The book convinces from first page to last. With quiet mastery the story draws in the reader. The writing is wonderful: restrained and clear, and studded with detail of farm rhythms in the cold, damp Dutch countryside. The author excels at dialogue, and Helmer’s inner story-telling voice also comes over perfectly as he begins to change everything around him. There are intriguing ambiguities, but no false notes. Nothing and no one is predictable, and yet we believe in them all: the regular tanker driver, the next door neighbour with her two bouncing children, and Jaap, the old farm labourer from the twins’ childhood who comes back to the farm in time for the last great upheaval, as Helmer finally takes charge of what is left of his own life.
This is a really incredible book—surprisingly engrossing, very well written, beautifully produced. And available in paperback on July 1st.
Again, congrats to all involved, and it’s fantastic that the IMPAC award continues to bring great attention to really interesting works of international literature.
1 OK, can’t we just shorten this FOREVER to the IMPAC award? Is the rest even necessary? Well, I guess maybe, since the official website is a fucking mess and near mockery of itself. Look, I’m not telling you how to run your award (just how to create a website that doesn’t make me vomit a little bit in my mouth), but as one of the richest literary prizes in the world, don’t you think you could spare a little change to bring your web presence into the 20th century? C’mon, c’mon. BTW, you do fantastic work—keep it up!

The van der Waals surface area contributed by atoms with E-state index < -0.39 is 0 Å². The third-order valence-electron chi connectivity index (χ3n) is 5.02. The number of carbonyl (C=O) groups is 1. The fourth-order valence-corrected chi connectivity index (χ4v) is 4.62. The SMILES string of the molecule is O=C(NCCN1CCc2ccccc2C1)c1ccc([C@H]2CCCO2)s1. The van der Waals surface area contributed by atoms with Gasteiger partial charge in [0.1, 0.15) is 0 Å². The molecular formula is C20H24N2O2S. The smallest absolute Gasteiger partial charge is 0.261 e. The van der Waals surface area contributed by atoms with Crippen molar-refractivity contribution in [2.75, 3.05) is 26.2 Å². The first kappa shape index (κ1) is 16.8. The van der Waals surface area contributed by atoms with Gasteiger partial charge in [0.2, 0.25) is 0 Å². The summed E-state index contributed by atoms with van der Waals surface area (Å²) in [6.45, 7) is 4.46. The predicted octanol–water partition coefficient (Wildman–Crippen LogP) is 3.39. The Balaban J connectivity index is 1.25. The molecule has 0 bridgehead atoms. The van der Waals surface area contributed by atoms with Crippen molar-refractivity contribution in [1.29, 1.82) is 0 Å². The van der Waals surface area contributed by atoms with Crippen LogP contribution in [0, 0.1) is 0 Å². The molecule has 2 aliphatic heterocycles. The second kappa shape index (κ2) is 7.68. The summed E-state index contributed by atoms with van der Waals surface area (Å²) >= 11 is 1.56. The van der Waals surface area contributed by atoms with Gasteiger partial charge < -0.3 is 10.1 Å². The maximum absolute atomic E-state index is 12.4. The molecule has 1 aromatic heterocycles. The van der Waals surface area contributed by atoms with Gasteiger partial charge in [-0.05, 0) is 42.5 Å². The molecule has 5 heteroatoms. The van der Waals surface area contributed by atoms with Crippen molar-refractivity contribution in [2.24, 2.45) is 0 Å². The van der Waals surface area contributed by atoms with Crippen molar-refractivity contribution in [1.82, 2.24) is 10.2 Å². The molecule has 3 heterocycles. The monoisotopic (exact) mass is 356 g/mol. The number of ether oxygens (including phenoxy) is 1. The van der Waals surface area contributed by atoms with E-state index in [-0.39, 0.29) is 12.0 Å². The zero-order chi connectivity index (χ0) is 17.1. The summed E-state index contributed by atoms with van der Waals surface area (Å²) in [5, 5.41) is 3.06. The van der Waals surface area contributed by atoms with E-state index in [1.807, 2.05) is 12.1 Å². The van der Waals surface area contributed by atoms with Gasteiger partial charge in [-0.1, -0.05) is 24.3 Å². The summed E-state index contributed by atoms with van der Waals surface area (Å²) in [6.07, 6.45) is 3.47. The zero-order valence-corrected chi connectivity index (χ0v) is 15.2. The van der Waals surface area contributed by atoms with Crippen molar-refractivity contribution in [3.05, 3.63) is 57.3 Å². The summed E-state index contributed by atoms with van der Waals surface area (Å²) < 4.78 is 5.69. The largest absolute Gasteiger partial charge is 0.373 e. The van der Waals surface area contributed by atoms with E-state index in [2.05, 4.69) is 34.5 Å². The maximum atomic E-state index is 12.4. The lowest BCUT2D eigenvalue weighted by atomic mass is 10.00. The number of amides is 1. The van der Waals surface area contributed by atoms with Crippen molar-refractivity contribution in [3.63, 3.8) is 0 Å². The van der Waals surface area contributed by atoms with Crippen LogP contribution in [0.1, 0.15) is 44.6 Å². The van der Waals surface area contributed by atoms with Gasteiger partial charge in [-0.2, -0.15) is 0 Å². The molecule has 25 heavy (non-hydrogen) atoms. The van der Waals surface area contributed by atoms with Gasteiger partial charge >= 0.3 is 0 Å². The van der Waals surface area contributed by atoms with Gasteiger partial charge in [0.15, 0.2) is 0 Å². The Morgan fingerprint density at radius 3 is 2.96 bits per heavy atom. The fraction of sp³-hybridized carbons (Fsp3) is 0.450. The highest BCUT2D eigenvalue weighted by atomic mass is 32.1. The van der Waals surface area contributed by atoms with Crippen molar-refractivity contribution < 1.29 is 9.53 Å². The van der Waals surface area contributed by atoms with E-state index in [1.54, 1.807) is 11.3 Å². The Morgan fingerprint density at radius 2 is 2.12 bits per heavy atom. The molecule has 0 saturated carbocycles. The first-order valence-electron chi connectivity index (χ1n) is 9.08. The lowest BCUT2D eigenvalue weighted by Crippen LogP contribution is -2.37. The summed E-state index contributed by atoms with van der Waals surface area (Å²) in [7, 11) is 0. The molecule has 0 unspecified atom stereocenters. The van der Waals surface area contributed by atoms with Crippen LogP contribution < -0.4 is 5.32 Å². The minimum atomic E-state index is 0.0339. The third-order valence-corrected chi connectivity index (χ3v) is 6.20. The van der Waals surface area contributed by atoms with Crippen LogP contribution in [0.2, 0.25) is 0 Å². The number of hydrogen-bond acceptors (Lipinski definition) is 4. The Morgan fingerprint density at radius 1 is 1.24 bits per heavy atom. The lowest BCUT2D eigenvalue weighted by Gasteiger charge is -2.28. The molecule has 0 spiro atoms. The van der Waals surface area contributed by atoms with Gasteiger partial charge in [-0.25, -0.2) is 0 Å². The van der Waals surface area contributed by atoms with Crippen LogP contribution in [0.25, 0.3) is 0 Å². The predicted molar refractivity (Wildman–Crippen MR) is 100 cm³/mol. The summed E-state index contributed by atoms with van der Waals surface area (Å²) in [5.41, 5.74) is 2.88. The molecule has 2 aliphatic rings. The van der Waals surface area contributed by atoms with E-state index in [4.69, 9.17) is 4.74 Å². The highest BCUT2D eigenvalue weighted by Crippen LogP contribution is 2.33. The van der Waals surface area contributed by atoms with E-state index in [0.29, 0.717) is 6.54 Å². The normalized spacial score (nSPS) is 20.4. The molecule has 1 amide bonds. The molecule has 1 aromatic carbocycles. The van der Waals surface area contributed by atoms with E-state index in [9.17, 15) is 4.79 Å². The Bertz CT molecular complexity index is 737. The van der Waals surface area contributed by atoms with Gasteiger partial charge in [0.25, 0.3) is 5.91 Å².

The 2009 Shortlist for the International IMPAC Dublin Literary Award was announced earlier today. And here are your eight finalists (is there any rhyme and/or reason to this figure? or the enormously long longlist?):
The 2008 International IMPAC Dublin Literary Award longlist was announced today, consisting of 137 titles vying for the €100,000 prize.